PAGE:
Face Your Kitchen
Your Guide to Kitchen Cabinet Refacing
 

Renting? 5 ways to temporarily update cabinets

by Karl Fendelander
Face Your Kitchen Columnist

Living in an apartment or rental home is tough -- particularly with controlling landlords. Rather than painting (and trying to repaint before you leave to get your deposit back), save your time and energy with these temporary upgrades that can make all the difference:

  1. Toe kick: If you're dealing with cabinets that don't look terrible, just dull, sticking up some exciting contact paper on the toe kick (the few inches of recessed space below the cabinets themselves) can do wonders. Think of it like a thrilling underline for your kitchen. Use the strip to pull out colors that need a bit more attention or just as an accent on its own. This project won't even take an afternoon and you're using so little contact paper that it should only cost a few bucks.
  2. Removable reface: If you feel comfortable cutting contact paper and you've got flat-front cabinets, consider refacing the entire kitchen with contact paper. It's going to take more time (and patience) then just spicing up the toe kick, but the results are sure to impress -- and if you don't like it, you can just peel it right off! Consider both solid colors and exciting patterns for this project.
  3. Washi tape: The Japanese cousin of contact paper, washi tape is essentially decorative masking tape that you can use for accents anywhere. There are bunches of different patterns out there, so shop around and get creative. It's great for outlining and framing, and with a careful hand, you can line up multiple strips of tape to make a complete pattern.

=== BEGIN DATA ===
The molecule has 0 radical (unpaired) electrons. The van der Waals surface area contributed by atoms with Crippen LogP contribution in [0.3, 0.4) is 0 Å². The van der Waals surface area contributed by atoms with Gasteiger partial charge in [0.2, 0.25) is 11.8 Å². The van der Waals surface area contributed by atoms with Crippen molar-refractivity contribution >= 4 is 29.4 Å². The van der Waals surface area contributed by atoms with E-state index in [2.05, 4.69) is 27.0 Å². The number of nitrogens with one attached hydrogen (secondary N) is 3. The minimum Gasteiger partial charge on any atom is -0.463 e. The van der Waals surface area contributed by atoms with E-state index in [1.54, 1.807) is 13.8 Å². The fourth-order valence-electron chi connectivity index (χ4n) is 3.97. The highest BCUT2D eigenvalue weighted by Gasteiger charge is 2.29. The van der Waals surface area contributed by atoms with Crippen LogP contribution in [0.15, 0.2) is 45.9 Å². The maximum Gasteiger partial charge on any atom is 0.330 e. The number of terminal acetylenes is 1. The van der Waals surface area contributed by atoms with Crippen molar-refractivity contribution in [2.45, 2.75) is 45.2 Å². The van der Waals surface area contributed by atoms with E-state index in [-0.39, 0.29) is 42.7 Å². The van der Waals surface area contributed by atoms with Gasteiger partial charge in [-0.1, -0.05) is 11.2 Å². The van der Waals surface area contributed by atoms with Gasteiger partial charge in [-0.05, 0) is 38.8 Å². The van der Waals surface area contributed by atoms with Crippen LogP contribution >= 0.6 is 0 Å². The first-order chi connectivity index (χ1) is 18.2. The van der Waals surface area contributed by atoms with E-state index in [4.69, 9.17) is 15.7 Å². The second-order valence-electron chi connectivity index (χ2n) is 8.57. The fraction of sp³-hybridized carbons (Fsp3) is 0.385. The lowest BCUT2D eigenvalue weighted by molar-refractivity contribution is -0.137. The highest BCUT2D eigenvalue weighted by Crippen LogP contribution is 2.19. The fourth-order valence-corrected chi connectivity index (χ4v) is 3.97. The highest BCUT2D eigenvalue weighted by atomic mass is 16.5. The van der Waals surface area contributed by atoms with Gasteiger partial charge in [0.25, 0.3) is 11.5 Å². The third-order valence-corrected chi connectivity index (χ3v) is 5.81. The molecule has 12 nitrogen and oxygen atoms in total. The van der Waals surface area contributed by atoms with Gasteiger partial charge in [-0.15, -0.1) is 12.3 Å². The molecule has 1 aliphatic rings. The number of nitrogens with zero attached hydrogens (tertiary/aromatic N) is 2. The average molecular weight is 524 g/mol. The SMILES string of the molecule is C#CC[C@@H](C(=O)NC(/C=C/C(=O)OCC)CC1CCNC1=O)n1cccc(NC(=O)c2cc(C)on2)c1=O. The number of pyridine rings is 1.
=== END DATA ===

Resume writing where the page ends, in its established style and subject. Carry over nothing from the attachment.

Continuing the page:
4. Hardware: Changing out the drawer pulls and cabinet handles is like putting jewelry on your cabinetry - it's a great way to accent. This temporary fix is easy and fast, which leaves plenty of room for you to get creative. You can make your own handles out of wine corks, tumbled river rock, old paint brushes or really anything roughly the right size. If you're buying new hardware, it's very important that you get hardware that is the same size and attaches the same way -- you don't want to be adding any extra holes to make things fit.
  5. Door free: If the doors are simply too terrible to save and you've got enough extra space to store them, take 'em off completely and see what you've got. Once they're off, update your cabinet interiors with colorful contact paper and cover up the screw holes from the hinges (a little plain, white toothpaste works great to fill in small holes in white material). This look opens up kitchens and can really change the feel of your space.

When it's time to move again, you can revert your kitchen back to its boring former self in no time and your landlord will never know the difference. Get creative, and go for it.





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